Sir Thomas Browne: A Life by Reid Barbour (review)
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Reviewed by
Reid Barbour. Sir Thomas Browne: A Life. Oxford: Oxford University Press, 2013. xiv + 534 pp. Ill. £70.00 (978-0-19-967988-1).

Sir Thomas Browne: A Life presents an account of Thomas Browne’s life beyond the world of books—immersed in a world of travel, exchange, urban civic and mercantile cultures, medical practice, and domestic life. It draws principally on institutional records, works by Browne’s contemporaries, and Browne’s own notebooks and correspondence. The book is organized into three parts: Browne’s early years (London 1605–16, Winchester and Ireland 1616–23, Oxford 1623–31), his medical training in Europe (Montpellier 1631–32, Padua 1632–33, Leiden 1633–34), and his later life as author and practicing physician (Halifax 1634–37 and Norwich 1637–82). For the first two sections, Barbour seeks to reconstruct Browne’s early life through the medical worlds of Oxford, Montpelier, Padua, and Leiden, drawing on university records, selected works of professors of medicine (including Liceti, Imperiale, Riviere, Scharpe, Ranchin, Silvaticus, Sala), contemporary travel accounts, and secondary literature on the regions; for the third section, he seeks to extend the world of Browne’s authorial strategies, antiquarianism, and medical practice beyond East Anglia, charting the influence of Browne’s published works further afield and Browne’s two-way engagement with the wider intellectual sphere through his extensive correspondence and his medical notebooks.

The third section is significantly longer than the others (at 304 pp., 56 pp., and 74 pp., respectively), and is likely to be of greatest interest to historians of medicine, presenting material that is likely to be less familiar. It offers an insight into Browne’s medical correspondence, his day-to-day medical practice, medical notebooks, antiquarian studies and his navigation, on behalf of his son Edward, of the institutions of the Royal Society and the Royal College of Physicians. It offers an excellent case study in the relationship between local medical practice and extended intellectual networks, and offers opportunities for reflection on the ways in which antiquarian methodologies and global trade networks sat together in the framework of seventeenth-century natural knowledge. In his presentation of Browne’s extension of the medical consultation to correspondence with other physicians Barbour offers a picture of seventeenth-century medical practice as hovering between the closed patient–physician encounter and the network of reports of the distant and unseen more commonly associated with natural philosophical and antiquarian knowledge economies.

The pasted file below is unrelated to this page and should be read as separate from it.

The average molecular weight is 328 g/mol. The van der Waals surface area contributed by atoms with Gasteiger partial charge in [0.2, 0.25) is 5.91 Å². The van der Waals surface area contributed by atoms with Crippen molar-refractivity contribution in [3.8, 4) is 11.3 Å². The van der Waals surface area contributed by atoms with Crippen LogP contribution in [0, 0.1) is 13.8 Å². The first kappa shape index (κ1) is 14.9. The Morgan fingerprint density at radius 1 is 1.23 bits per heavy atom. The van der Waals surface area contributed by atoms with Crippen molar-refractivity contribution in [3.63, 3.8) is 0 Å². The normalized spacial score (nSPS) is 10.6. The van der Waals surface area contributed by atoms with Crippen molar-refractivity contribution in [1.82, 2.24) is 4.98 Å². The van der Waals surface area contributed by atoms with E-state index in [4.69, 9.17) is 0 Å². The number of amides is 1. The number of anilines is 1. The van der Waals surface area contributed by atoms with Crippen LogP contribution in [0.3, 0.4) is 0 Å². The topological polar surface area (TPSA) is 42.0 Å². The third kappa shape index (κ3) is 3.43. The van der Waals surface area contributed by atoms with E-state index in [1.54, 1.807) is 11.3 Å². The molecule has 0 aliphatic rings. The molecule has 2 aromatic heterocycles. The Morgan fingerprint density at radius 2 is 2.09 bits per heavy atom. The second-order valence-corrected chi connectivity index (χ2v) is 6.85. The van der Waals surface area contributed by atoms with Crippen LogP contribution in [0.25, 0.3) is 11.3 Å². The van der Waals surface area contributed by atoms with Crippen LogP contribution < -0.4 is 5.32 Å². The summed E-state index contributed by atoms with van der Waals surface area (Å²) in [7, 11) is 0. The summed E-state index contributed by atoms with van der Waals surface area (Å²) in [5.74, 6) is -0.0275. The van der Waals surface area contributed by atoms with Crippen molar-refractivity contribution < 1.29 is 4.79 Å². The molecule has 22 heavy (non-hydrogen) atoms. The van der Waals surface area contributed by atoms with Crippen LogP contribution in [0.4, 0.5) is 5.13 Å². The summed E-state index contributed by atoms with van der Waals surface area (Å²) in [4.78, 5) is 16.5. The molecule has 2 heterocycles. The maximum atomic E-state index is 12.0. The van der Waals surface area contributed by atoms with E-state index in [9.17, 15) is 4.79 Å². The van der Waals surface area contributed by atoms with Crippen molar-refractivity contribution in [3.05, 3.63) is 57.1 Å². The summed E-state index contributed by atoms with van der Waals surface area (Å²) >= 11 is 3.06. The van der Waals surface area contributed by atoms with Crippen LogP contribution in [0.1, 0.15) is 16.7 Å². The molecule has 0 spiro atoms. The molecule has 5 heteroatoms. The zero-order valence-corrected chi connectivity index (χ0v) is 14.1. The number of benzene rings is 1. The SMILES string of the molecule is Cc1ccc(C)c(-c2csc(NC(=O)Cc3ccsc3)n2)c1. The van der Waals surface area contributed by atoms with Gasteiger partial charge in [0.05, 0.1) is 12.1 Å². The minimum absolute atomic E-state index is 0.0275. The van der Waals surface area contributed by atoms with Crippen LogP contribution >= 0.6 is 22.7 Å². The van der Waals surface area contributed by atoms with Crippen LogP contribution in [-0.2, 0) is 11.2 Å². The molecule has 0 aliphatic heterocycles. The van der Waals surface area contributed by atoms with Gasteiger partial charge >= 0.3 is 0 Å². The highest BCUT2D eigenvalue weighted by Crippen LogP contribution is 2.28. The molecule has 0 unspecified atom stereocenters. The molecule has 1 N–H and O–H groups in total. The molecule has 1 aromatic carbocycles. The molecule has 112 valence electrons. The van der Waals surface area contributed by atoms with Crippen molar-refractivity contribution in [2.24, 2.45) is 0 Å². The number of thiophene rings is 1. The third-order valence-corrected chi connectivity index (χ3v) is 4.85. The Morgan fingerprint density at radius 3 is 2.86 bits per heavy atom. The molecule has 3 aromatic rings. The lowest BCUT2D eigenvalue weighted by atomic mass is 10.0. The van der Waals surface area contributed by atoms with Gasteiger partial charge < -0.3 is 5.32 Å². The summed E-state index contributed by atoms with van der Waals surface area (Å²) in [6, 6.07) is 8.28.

The organization of the book is primarily oriented to chronology. Three themes nonetheless seem to recur throughout the work: first, the valorizing of the lowly, local, domestic, and particular—a notion captured in a reported detail of Browne’s home furnishing, a picture of Ovid’s Baucis and Philemon situating the gods in a humble domestic scene (a late eighteenth-century version of which provides the book’s cover image); second, a preoccupation with place and the relationship between locality, travel, and reading, particularly configured in the relationship between Browne’s largely unwritten early travels and his static later life made mobile through writing; and third, the question of the relationship between [End Page 341] direct and indirect experience underwriting Barbour’s endeavor in the work to present Browne’s travels, practice, and life as the source of material for his works.

A great deal of material here will be of interest to historians of medicine. Nonetheless the lack of medico-historical perspective in some of the discussion, and particularly in section 2, can be problematic. The use of evidence in this section can be a little uncritical, and the discussions of early modern medical texts are lacking a broader perspective of commonly held views from which to distinguish distinctive or characteristic ones. In the natural philosophical and medical contextualization more broadly, Barbour’s readings tend to be underpinned by an expectation of opposition between religious, medical, antiquarian, and what are characterized as Baconian and empirical orders of knowledge. A shift of focus that took as read the methodological and conceptual continuity between these spheres may perhaps have allowed for many of the subsections to bear more directly on one another.

There are occasional editorial issues: some inconsistency with scholarly conventions...